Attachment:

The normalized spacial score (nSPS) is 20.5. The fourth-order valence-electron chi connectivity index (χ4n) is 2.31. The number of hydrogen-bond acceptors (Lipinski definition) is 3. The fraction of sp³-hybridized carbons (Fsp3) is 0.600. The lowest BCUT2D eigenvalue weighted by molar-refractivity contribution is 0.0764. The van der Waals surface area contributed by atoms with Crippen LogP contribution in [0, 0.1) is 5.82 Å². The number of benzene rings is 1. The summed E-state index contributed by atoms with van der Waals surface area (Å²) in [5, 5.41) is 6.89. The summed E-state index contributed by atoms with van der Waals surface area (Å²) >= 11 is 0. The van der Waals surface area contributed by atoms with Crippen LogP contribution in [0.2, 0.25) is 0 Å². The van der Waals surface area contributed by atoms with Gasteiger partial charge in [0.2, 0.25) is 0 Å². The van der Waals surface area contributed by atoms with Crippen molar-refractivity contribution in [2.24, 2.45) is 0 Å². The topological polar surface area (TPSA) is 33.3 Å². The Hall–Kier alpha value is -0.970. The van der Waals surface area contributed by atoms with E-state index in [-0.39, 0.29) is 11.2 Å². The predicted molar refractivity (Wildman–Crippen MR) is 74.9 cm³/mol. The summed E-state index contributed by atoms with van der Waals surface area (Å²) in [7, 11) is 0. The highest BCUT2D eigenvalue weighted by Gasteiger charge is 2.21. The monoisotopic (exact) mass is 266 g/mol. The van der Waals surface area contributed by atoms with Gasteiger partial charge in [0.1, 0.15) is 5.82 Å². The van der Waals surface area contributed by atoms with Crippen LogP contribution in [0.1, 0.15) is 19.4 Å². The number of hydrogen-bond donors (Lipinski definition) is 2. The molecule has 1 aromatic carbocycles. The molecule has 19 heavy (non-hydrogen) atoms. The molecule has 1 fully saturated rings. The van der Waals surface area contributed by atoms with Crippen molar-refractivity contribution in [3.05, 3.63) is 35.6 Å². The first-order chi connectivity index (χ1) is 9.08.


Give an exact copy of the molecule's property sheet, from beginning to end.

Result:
The normalized spacial score (nSPS) is 20.5. The fourth-order valence-electron chi connectivity index (χ4n) is 2.31. The number of hydrogen-bond acceptors (Lipinski definition) is 3. The fraction of sp³-hybridized carbons (Fsp3) is 0.600. The lowest BCUT2D eigenvalue weighted by molar-refractivity contribution is 0.0764. The van der Waals surface area contributed by atoms with Crippen LogP contribution in [0, 0.1) is 5.82 Å². The number of benzene rings is 1. The summed E-state index contributed by atoms with van der Waals surface area (Å²) in [5, 5.41) is 6.89. The summed E-state index contributed by atoms with van der Waals surface area (Å²) >= 11 is 0. The van der Waals surface area contributed by atoms with Crippen LogP contribution in [0.2, 0.25) is 0 Å². The van der Waals surface area contributed by atoms with Gasteiger partial charge in [0.2, 0.25) is 0 Å². The van der Waals surface area contributed by atoms with Crippen molar-refractivity contribution in [2.24, 2.45) is 0 Å². The topological polar surface area (TPSA) is 33.3 Å². The Hall–Kier alpha value is -0.970. The van der Waals surface area contributed by atoms with E-state index in [-0.39, 0.29) is 11.2 Å². The predicted molar refractivity (Wildman–Crippen MR) is 74.9 cm³/mol. The summed E-state index contributed by atoms with van der Waals surface area (Å²) in [7, 11) is 0. The highest BCUT2D eigenvalue weighted by Gasteiger charge is 2.21. The monoisotopic (exact) mass is 266 g/mol. The van der Waals surface area contributed by atoms with Gasteiger partial charge in [0.1, 0.15) is 5.82 Å². The van der Waals surface area contributed by atoms with Crippen LogP contribution in [0.1, 0.15) is 19.4 Å². The number of hydrogen-bond donors (Lipinski definition) is 2. The molecule has 1 aromatic carbocycles. The molecule has 19 heavy (non-hydrogen) atoms. The molecule has 1 fully saturated rings. The van der Waals surface area contributed by atoms with Crippen molar-refractivity contribution in [3.05, 3.63) is 35.6 Å². The first-order chi connectivity index (χ1) is 9.08.